Tiger Woods is in a Slump
Sure, it sounds preposterous. If Tiger Woods has taught us anything, it’s that the man doesn’t slump, he retools. But what I’m talking about is not a slump like the human Tour pros have. A Tiger Slump may well be more easily defined as a month in which his performances decline. That’s about it. Surely, it would surprise no one if he righted the ship and won this week as well as the Masters 2 weeks from now.
Woods began his 2007 season in February with a victory in San Diego at Torrey Pines. It was a continuance of that bogus “PGA Tour only” streak that the media was in love with – an all-time top 10 achievement to be sure, but a bogus streak. Woods followed that with a Ray Charles-ish putting performance at Dubai finishing third behind only Henrik Stenson and Ernie Els, so nobody thought much of it. Then light-hitting Nick O’Hern bounced Woods from the WGC Match Play in the 3rd round as the putter didn’t cooperate again.
Now we have this inexplicable collapse Sunday on the back nine at Bay Hill while Vijay Singh went in the other direction to win. As good as Woods was on the front nine to rocket into contention, he was worse coming down the stretch. His scorecard resembled a straight in a poker hand, which is extremely un-Tiger-like. How interesting that this happens just as Tiger Woods starts to gear up for the first major of the year in a year when many predict a Grand Slam.
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Many were predicting a Grand Slam?
Who are these "many?'
I saw a guy today walking around Buckingham Park predicting the end of the world, but I didn't take him seriously.
As far as Tiger "collapsing" on the back nine Sundau, he certainly wasn't the only one. Almost the entire field was over par on the back nine.
Ironically, J.B. Holmes was one of only a handful of golfers who were under par on the back nine Sunday.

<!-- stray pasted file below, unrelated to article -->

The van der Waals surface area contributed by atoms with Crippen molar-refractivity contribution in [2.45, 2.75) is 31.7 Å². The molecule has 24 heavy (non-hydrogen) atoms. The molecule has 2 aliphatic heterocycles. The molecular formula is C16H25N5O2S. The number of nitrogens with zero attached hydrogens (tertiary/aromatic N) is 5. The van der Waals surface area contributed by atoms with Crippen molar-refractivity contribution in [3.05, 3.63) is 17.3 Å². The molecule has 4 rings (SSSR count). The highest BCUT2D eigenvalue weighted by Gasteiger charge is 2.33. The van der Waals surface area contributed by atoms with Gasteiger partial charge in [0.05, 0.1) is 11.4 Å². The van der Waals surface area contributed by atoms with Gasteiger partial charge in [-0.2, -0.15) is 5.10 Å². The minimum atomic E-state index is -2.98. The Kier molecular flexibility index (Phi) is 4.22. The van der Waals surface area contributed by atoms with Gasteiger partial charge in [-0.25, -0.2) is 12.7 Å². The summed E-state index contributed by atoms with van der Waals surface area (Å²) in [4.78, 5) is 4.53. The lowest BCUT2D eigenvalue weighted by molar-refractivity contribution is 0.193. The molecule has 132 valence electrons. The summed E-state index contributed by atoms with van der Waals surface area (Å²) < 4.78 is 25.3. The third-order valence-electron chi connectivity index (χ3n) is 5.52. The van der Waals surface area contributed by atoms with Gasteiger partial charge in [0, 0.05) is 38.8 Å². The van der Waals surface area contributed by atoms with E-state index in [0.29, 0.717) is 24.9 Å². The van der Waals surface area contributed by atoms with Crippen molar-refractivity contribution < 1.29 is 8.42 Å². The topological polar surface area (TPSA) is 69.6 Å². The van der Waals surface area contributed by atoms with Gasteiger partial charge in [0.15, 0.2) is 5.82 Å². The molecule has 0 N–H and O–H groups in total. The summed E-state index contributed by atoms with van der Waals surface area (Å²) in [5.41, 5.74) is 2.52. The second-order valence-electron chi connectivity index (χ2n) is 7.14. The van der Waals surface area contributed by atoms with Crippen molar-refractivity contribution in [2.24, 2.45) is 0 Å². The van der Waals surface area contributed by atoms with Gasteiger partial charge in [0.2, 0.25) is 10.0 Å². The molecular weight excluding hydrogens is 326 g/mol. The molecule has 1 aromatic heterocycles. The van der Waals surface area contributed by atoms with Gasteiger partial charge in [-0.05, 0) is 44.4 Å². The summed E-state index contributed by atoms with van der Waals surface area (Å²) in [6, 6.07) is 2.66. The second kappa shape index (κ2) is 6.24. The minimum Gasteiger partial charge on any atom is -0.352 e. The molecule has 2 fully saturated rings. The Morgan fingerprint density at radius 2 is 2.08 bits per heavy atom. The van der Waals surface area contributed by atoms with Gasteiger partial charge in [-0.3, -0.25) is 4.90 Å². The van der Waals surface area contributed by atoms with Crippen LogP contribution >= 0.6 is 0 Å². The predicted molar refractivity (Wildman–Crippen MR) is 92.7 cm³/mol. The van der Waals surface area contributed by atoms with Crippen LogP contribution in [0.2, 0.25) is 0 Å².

This after being 14 OVER PAR on the front nine.
I don't want to split hairs, but we must compare Woods to other PGA tour members since they are the only one who he competes against.
It's immaterial, but Tiger was even par for the final round when he came to the 16th tee on Sunday. Then he ran into a buzzsaw and dropped six shots in the last three holes.
That sort of thing happens to the best of them occasionally.
I say Woods is competing only with history. And we might add, he's whuppin' history's butt so far.
Again, not splitting hairs, you said that Tiger collapsed on the back nine while Vijay went in the other direction to win.
As a matter of fact, Vijay himself was over par on the back nine, but only one over par.
You can put that title to the farm away.
As poor as Tiger's back nine was on Sunday,one player equaled Woods' eight over, and one other, Robert Karslsson, actually did worse. He was 44 on the inward nine on Sunday.
The field averaged 2+ strokes over par on the back nine on Sunday. Three players were under par; Monty -2. and Allenby and Holmes -1. Nine others were at pr. The remaining 65 golfers were over par, some like Woods were way over par.
In the first round at Doral, Woods played tee to green as well a anyone in the field.
BUT, he made only one putt over six feet. 32 putts in all.
If he had made only one or two, it wouldn't have been so bad.
Today, Tiger couldn't hit the side of a barn with a handful of rice.
If you believe Woods and take him seriously, you would kow that he never loses interest. As he has said firmly many times, he never "bags it." He always gives his best effort.
That attitude accounts for the number of top ten finishes Tiger has gotten when he was no where near rhe lead going into Sunday's round.
A few years ago at the Masters', Woods needed an up-and-down from a bunker on his final hole of the second round to make the cut on the number. The next day, I believe he shot a 66 and ended up top ten on Sunday.
Tiger never quits and he never loses interest. Fellows, he did finish T22nd in a tough field, for goodness sake. He had a tough final three holes, very tough to be honest, but that has happened to the best of them and will continue to happen in the future.
I know a thing or two about pro golf so you don't have to explain things to me.